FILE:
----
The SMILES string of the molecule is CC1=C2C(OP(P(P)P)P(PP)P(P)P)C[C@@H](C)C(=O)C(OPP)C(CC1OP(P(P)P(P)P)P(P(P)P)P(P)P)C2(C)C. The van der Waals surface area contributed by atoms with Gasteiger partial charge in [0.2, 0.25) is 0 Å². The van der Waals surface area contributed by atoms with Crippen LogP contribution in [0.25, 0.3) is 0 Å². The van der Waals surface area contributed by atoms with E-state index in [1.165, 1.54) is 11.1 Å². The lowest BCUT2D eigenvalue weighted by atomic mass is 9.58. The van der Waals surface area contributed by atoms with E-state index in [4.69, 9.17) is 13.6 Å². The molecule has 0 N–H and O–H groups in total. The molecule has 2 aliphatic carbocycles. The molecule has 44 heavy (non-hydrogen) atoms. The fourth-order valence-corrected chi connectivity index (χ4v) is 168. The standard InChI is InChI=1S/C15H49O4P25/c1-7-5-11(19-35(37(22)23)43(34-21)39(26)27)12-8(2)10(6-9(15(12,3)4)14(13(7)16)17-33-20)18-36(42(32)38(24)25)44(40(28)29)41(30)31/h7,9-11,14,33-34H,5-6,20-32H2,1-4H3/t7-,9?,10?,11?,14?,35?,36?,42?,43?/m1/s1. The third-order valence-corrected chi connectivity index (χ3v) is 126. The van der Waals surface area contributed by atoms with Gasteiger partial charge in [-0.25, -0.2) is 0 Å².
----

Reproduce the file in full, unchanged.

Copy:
The SMILES string of the molecule is CC1=C2C(OP(P(P)P)P(PP)P(P)P)C[C@@H](C)C(=O)C(OPP)C(CC1OP(P(P)P(P)P)P(P(P)P)P(P)P)C2(C)C. The van der Waals surface area contributed by atoms with Gasteiger partial charge in [0.2, 0.25) is 0 Å². The van der Waals surface area contributed by atoms with Crippen LogP contribution in [0.25, 0.3) is 0 Å². The van der Waals surface area contributed by atoms with E-state index in [1.165, 1.54) is 11.1 Å². The lowest BCUT2D eigenvalue weighted by atomic mass is 9.58. The van der Waals surface area contributed by atoms with E-state index in [4.69, 9.17) is 13.6 Å². The molecule has 0 N–H and O–H groups in total. The molecule has 2 aliphatic carbocycles. The molecule has 44 heavy (non-hydrogen) atoms. The fourth-order valence-corrected chi connectivity index (χ4v) is 168. The standard InChI is InChI=1S/C15H49O4P25/c1-7-5-11(19-35(37(22)23)43(34-21)39(26)27)12-8(2)10(6-9(15(12,3)4)14(13(7)16)17-33-20)18-36(42(32)38(24)25)44(40(28)29)41(30)31/h7,9-11,14,33-34H,5-6,20-32H2,1-4H3/t7-,9?,10?,11?,14?,35?,36?,42?,43?/m1/s1. The third-order valence-corrected chi connectivity index (χ3v) is 126. The van der Waals surface area contributed by atoms with Gasteiger partial charge in [-0.25, -0.2) is 0 Å².